Tailored to Fit: The Palmer/Pletsch Tissue Fitting Method

Lesson 11 of 17

Fit and Alter the Skirt

 

Tailored to Fit: The Palmer/Pletsch Tissue Fitting Method

Lesson 11 of 17

Fit and Alter the Skirt

 

Lesson Info

Fit and Alter the Skirt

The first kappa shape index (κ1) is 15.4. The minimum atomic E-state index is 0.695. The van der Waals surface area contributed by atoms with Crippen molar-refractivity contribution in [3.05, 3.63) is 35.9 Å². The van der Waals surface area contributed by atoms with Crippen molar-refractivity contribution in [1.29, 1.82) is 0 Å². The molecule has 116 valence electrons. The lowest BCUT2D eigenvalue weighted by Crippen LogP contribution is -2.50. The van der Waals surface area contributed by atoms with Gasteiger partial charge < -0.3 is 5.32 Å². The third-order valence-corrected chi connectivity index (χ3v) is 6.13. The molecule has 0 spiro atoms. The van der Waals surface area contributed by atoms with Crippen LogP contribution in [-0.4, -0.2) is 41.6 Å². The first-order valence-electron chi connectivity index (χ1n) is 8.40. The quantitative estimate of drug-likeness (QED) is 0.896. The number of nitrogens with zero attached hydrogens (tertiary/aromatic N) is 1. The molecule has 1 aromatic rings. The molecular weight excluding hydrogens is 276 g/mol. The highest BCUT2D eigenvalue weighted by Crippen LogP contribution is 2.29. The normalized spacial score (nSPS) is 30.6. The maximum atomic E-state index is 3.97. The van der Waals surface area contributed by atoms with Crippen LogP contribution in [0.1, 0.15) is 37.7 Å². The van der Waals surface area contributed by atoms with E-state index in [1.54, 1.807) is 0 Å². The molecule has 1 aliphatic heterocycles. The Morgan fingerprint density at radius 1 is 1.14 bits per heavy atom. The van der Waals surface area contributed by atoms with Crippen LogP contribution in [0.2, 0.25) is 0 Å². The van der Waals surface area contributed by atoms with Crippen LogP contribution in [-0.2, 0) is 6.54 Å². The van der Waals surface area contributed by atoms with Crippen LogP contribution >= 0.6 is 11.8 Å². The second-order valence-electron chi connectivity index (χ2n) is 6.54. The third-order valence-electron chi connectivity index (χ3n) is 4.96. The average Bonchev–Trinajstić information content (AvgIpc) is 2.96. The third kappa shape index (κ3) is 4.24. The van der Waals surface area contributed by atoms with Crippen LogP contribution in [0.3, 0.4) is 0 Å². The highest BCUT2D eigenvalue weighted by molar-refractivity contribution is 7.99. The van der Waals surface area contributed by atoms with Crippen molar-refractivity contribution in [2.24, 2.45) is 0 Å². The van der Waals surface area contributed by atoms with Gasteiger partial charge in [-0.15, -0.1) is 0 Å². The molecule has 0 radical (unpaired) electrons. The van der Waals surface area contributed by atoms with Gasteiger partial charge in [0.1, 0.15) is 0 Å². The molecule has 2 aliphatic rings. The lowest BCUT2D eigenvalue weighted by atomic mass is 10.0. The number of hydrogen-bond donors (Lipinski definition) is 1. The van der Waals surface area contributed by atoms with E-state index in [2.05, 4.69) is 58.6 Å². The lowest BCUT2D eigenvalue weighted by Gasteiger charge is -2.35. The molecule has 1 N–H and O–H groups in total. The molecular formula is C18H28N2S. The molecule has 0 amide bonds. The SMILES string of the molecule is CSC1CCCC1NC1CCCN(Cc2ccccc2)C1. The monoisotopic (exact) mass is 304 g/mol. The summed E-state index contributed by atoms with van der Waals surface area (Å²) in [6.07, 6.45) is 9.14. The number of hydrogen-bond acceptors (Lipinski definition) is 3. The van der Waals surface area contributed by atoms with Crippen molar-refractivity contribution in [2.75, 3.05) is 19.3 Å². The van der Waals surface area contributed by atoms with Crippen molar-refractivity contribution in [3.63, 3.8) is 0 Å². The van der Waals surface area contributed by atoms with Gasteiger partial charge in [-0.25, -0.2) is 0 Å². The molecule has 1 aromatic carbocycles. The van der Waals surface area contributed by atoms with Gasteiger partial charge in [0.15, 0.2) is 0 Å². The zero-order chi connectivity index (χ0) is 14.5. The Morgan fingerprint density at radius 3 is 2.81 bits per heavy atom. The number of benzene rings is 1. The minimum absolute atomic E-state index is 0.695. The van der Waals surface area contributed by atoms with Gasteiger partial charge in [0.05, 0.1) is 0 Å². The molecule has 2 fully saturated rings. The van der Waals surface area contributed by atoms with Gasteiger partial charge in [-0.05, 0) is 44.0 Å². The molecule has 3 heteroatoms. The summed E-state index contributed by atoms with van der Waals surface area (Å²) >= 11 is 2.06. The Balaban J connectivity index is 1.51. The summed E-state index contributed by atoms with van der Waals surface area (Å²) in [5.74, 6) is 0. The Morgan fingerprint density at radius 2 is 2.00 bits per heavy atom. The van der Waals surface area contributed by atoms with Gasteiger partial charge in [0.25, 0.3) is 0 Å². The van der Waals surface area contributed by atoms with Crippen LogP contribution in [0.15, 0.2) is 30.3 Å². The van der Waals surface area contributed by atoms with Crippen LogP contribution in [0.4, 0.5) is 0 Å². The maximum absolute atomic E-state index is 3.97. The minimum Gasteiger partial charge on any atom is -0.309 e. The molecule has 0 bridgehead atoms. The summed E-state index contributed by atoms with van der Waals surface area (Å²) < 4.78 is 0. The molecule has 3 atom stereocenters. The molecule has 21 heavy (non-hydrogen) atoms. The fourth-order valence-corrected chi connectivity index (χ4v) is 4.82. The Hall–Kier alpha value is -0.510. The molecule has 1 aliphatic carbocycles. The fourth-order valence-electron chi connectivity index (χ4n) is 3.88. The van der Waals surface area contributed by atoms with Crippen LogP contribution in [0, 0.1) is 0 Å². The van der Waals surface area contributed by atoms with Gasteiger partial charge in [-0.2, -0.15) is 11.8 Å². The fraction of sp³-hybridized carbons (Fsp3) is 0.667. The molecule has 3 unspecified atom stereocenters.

And pinning at the center back so the red look the inch line is at the bottom of the elastic same thing here inch lines at the bottom of the elastic but look what's happening with a lot of swing and in this case on the dark closest to the side seam actually does go to a point it's called the hit bone so this start can work but this start is going into nothing and just making a bubble so we're gonna undo that one which allows this to come a little further over at the front and it's coming to the centre back but it's still swinging this is what's known as thighs in the fullness of down here so we need to make sure there's enough room to get from center front to centre back at the fullest part of the thigh it's actually below the hip so let out the side scene because it does come to the centre at the waste I'm not going to change the pin at the top okay, we still need a little more liquor on the very edge need I add some tissue and what we're going to do is pull this up so doesn't swing a...